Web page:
Most businesses grasp that in a once-a-century pandemic everybody gets bloodied. You focus entirely on the long-term health of your industry – especially maintaining good relationships with customers – not on your unavoidable one-year loses.

Baseball owners, over the past century, have made a compound annual rate of return of about 12% (yes, I once figured it out) on their franchise investments when they finally sold their teams. That kind of tax-free compounding, over generations for a family such as the Lerners, is like striking an oil well that never runs dry.

That’s why the owners – the stewards of the game, holding the sport in multi-century trust for fans who love it and support it – have a duty to take the brunt of the financial hit from COVID-19. In the long run, the owners, as a group, are always the huge winners. The players just pass through and get what they can grab – some of them a fortune, but most far less.

In late March, both sides agreed on that pro-rated-pay formula in a short season. But MLB got to decide how many games would be played.

From negotiations to date, MLB seems to think its break-even point is somewhere around 60 to 65 games. After that, the more games with no fans the more the owners lose for each extra game, even after they factor back more money from selling additional playoff games to TV.

MLB’s position appears to be: We don’t want to lose money. The whole world is. But us, no. We want players to accept additional pay cuts below a prorated level (but we won’t show you our books). In contrast, we’ll take a $0.00 year, but not a share-the-pain loss.

As a threat, Manfred keeps reminding everyone that “there will be baseball in ’20,” because, under that March deal, MLB can impose a short season – maybe just 50 games, plus playoffs.

The owners are so self-protective, so oblivious to the good of the game, they even want to maximize their defenses against a second wave of the virus. Oh, we’ll play until the normal Oct. 31. But don’t talk to us about playing games in November because that would increase the chance of an erased World Series, lost TV money and losses for us.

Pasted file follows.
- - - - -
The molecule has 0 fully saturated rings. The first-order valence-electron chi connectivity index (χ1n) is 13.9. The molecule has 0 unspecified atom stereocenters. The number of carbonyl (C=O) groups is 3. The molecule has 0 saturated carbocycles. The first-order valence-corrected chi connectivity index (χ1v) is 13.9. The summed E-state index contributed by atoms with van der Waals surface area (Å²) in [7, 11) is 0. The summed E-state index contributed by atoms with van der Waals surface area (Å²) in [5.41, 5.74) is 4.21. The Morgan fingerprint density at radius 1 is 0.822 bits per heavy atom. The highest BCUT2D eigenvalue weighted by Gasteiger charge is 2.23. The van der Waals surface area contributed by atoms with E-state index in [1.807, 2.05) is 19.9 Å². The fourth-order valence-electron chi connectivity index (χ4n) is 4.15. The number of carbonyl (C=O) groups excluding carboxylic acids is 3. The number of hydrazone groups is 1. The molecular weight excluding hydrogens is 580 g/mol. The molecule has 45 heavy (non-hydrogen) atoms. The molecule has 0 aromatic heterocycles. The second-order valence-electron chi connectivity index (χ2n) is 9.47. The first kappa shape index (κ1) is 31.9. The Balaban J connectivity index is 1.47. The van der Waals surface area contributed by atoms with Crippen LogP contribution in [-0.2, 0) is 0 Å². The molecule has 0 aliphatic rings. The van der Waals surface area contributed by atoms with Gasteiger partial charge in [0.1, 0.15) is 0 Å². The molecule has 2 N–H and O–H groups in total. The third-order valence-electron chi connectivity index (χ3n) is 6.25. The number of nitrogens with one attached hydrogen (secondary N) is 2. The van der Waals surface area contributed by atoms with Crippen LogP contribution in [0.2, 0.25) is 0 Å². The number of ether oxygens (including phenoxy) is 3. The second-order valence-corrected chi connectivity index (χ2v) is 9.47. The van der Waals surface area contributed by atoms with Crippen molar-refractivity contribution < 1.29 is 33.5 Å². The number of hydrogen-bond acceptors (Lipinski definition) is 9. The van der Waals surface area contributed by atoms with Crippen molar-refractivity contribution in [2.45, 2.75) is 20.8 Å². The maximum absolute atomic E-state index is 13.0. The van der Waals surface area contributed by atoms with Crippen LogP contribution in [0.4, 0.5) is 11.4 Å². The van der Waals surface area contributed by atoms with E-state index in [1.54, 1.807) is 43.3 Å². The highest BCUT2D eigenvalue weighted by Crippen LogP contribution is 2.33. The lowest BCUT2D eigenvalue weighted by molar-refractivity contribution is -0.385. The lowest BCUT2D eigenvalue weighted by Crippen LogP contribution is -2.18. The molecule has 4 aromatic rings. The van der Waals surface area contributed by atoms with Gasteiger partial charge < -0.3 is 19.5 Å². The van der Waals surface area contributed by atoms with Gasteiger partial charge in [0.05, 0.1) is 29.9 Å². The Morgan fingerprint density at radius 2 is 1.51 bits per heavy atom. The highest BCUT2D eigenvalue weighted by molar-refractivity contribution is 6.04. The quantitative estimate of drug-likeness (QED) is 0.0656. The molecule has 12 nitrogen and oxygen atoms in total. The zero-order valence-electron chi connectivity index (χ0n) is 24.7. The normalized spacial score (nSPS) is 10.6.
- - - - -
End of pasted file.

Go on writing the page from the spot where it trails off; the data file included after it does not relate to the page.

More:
Owners want the maximum financial margin of safety. As for health safety, the players, and other MLB personnel, take all of that risk.

Only an MLB owner could negotiate while forgetting that there should be some compensation for “maybe you could die.”

Owners have a right to wheedle every cent they can from players. But if MLB fails to provide a sane half-season, it’s mostly the owners’ fault.

Most fans, with far more important worries on their minds, will cry “a pox on both their wealthy houses.” That’s natural, but not accurate.

The players agreed to a good-faith deal in March when everyone right down to the Phillie Phanatic knew that games probably would be played without fans, if the sport returned.

If owners regain their sanity fast and settle on a wacky half-year, it’s cause for joy. Sure, it’ll be fun-house-mirror baseball. But it’ll be a kick.

And the next collective bargaining agreement, after 2021, when structural changes may be needed, won’t be negotiated amid a poisoned gloom.

However, if fans are stuck with an owner-imposed two-month joke season, then the kick will be to the head – of baseball. We’ll know whom to thank. The usual suspects: Owners, untrustworthy since 1868.